After I had been running at night for more than a decade, a relatively under-the-radar startup called Nextdoor got me to start running during the day.
Almost nobody likes to exercise, and for many, overcoming the motivational hump of putting on your shoes and gym clothes can be trying on even the best of days. One evening late in January I had finally overcome this initial barrier to entry, and was just about to stop blogging to do my usual 30-minute nightly sprint when I got the email.
“Woman robbed at gunpoint in Dogpatch, San Francisco” the subject line screamed. Unlike many of the emails I constantly receive, this was highly relevant to me, especially because, upon further inspection, the robbery had happened one block from my house.
Until this email, I hadn’t given too much thought to Nextdoor , a service that I signed up for at the Allen & Co conference last summer, where co-founder Nirav Tolia had given a talk about the local social network.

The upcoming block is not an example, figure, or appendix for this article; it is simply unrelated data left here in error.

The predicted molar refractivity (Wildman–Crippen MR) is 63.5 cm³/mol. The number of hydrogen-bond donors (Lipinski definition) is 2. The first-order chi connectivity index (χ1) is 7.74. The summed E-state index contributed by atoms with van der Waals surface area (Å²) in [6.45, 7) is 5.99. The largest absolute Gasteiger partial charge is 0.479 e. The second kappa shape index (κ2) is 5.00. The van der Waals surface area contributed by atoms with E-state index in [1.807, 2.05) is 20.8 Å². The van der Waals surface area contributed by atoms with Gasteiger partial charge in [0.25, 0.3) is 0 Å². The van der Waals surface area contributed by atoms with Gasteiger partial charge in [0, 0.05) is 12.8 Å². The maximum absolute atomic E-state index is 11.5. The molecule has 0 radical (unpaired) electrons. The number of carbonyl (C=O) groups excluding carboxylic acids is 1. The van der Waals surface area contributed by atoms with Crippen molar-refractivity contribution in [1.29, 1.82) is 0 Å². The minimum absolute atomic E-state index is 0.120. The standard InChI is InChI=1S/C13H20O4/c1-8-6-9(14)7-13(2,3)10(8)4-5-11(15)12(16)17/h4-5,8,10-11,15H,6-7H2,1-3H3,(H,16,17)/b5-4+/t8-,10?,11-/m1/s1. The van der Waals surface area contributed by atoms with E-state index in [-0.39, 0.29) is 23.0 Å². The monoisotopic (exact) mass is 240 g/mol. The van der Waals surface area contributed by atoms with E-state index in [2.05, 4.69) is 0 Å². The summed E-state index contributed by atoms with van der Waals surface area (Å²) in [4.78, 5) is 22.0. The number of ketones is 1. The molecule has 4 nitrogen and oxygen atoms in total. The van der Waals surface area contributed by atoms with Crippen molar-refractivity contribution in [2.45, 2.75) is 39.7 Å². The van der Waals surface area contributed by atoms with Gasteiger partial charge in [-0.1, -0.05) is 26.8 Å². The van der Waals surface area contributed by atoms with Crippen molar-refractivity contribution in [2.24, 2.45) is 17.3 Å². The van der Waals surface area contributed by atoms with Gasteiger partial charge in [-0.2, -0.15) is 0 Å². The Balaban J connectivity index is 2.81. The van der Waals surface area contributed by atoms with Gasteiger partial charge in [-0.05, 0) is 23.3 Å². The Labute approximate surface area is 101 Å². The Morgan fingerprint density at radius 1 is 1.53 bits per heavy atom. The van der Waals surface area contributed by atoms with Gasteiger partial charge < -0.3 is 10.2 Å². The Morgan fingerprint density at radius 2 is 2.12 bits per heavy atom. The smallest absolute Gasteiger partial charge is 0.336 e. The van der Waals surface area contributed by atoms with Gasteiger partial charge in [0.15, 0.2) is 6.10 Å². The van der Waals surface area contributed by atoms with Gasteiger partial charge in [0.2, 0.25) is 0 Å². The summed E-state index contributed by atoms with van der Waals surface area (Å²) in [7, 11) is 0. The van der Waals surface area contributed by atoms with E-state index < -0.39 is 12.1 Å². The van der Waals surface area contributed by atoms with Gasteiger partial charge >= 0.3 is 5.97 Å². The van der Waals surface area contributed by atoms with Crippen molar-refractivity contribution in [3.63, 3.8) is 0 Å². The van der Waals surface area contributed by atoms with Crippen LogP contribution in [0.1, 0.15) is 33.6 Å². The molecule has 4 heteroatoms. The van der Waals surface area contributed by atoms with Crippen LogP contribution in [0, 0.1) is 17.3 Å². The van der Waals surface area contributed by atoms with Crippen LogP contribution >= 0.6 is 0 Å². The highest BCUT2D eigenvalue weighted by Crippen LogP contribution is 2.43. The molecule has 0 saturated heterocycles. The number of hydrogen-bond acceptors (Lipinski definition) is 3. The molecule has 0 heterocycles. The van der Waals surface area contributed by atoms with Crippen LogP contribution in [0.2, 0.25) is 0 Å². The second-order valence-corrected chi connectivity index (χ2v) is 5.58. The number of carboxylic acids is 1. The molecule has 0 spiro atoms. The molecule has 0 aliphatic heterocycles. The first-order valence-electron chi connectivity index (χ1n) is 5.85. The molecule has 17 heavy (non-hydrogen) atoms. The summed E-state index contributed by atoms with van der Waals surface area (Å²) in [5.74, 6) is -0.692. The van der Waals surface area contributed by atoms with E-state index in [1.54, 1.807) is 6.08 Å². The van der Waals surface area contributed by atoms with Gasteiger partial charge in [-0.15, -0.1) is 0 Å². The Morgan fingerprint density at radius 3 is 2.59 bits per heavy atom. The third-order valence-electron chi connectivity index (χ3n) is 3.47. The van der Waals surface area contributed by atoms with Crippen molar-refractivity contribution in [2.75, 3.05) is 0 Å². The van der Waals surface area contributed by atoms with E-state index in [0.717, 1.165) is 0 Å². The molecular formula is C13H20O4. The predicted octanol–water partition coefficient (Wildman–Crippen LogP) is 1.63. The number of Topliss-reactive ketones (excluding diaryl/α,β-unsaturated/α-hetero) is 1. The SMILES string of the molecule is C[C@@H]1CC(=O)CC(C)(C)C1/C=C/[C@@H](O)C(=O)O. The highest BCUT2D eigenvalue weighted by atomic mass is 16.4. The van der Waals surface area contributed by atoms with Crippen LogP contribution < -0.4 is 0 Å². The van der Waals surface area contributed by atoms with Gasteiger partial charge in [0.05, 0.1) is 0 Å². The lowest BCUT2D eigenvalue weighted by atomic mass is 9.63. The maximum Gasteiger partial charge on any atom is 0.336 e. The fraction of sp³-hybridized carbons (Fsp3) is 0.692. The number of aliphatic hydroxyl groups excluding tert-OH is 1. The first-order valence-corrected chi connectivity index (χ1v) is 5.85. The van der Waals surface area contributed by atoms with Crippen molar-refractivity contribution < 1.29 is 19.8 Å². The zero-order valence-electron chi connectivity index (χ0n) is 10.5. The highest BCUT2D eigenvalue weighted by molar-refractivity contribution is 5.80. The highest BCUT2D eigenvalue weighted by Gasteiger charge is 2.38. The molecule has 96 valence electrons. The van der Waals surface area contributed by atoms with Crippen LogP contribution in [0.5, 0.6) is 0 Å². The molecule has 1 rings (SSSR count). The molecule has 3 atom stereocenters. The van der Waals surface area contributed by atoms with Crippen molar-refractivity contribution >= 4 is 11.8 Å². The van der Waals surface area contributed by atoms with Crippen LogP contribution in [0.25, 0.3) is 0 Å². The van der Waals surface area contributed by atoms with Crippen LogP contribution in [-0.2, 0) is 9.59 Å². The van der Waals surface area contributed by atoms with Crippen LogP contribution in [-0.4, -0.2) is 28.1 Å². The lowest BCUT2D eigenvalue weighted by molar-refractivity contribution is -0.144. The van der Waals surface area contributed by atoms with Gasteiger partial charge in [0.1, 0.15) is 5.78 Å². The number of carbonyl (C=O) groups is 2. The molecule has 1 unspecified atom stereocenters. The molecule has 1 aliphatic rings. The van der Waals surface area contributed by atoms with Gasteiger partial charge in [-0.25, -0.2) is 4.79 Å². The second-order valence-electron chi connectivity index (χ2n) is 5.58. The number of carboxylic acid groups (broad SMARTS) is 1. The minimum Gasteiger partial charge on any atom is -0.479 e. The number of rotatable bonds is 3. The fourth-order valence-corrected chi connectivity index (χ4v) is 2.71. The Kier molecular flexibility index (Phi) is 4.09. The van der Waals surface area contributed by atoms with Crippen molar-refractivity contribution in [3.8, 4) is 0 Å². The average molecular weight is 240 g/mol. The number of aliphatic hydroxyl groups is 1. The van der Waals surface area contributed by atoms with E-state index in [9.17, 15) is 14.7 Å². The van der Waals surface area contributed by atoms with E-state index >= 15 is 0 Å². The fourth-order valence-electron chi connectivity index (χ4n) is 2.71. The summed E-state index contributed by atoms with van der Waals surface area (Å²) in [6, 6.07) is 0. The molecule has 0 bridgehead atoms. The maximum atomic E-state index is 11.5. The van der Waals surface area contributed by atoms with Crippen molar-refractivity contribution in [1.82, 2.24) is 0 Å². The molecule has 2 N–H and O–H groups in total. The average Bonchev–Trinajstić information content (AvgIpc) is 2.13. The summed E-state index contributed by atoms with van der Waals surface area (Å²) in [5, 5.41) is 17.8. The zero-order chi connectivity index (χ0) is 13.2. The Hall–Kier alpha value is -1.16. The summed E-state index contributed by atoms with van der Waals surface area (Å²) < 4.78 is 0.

The company started out as Fanbase in 2009, and was an attempt to create a user-generated content version of ESPN.
Founders Tolia and Sarah Leary decided to pivot around May of 2010, and spent the next four to five months testing out different ideas. Fanbase officially pivoted to Nextdoor in September of 2010, starting out its pilot in Lorelei, a neighborhood in Menlo Park. Now a Facebook for your neighborhood, about half the Fanbase funding ended up carrying over, and Tolia and Leary ended up raising an additional $40.2 million for the new Nextdoor product.
Initially enthusiastic, I had also invited my neighbors to use the platform, which had resulted in a de facto neighborhood support group (including the services of a pet psychic) when their adventurous cat Kiki went missing. I wrote a post about it for TechCrunch and then sort of forgot about it, rarely logging on to peruse the listings of free stuff and garage sales.
Well I was certainly giving the service some thought now: “What if I had been that woman who was robbed?””What if I had ventured out of my house just 15 minutes earlier?” I was still in my gym clothes, after so much effort, and feeling antsy from my day of work. Worse, I was now worried about a random stranger I had only heard about through the Internet, and I still needed a run badly.